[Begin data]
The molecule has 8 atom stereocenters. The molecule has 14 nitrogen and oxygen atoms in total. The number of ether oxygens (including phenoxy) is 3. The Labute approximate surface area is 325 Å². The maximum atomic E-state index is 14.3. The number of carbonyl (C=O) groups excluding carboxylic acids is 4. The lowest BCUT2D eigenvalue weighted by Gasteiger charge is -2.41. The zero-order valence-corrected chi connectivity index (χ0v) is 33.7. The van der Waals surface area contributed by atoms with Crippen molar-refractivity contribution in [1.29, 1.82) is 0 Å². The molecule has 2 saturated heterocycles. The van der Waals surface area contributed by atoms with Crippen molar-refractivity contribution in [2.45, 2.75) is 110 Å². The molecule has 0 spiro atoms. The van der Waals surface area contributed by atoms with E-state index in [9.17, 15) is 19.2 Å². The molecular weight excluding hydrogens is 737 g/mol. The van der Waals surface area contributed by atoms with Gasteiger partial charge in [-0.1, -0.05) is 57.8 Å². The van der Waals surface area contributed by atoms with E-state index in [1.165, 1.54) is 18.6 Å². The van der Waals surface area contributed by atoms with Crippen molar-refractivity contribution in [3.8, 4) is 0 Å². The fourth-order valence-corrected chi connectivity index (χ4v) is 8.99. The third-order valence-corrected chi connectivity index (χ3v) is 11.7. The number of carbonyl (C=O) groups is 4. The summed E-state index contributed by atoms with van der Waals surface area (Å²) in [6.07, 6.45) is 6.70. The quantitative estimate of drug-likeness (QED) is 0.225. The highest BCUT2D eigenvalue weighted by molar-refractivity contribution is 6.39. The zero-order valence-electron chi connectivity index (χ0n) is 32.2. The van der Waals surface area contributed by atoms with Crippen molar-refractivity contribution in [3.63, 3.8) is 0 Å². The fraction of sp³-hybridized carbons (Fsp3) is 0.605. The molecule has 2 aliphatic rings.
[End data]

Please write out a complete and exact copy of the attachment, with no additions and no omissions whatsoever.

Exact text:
The molecule has 8 atom stereocenters. The molecule has 14 nitrogen and oxygen atoms in total. The number of ether oxygens (including phenoxy) is 3. The Labute approximate surface area is 325 Å². The maximum atomic E-state index is 14.3. The number of carbonyl (C=O) groups excluding carboxylic acids is 4. The lowest BCUT2D eigenvalue weighted by Gasteiger charge is -2.41. The zero-order valence-corrected chi connectivity index (χ0v) is 33.7. The van der Waals surface area contributed by atoms with Crippen molar-refractivity contribution in [1.29, 1.82) is 0 Å². The molecule has 2 saturated heterocycles. The van der Waals surface area contributed by atoms with Crippen molar-refractivity contribution in [2.45, 2.75) is 110 Å². The molecule has 0 spiro atoms. The van der Waals surface area contributed by atoms with E-state index in [9.17, 15) is 19.2 Å². The molecular weight excluding hydrogens is 737 g/mol. The van der Waals surface area contributed by atoms with Gasteiger partial charge in [-0.1, -0.05) is 57.8 Å². The van der Waals surface area contributed by atoms with E-state index in [1.165, 1.54) is 18.6 Å². The van der Waals surface area contributed by atoms with Crippen molar-refractivity contribution in [3.8, 4) is 0 Å². The fourth-order valence-corrected chi connectivity index (χ4v) is 8.99. The third-order valence-corrected chi connectivity index (χ3v) is 11.7. The number of carbonyl (C=O) groups is 4. The summed E-state index contributed by atoms with van der Waals surface area (Å²) in [6.07, 6.45) is 6.70. The quantitative estimate of drug-likeness (QED) is 0.225. The highest BCUT2D eigenvalue weighted by molar-refractivity contribution is 6.39. The zero-order valence-electron chi connectivity index (χ0n) is 32.2. The van der Waals surface area contributed by atoms with Crippen molar-refractivity contribution in [3.63, 3.8) is 0 Å². The fraction of sp³-hybridized carbons (Fsp3) is 0.605. The molecule has 2 aliphatic rings.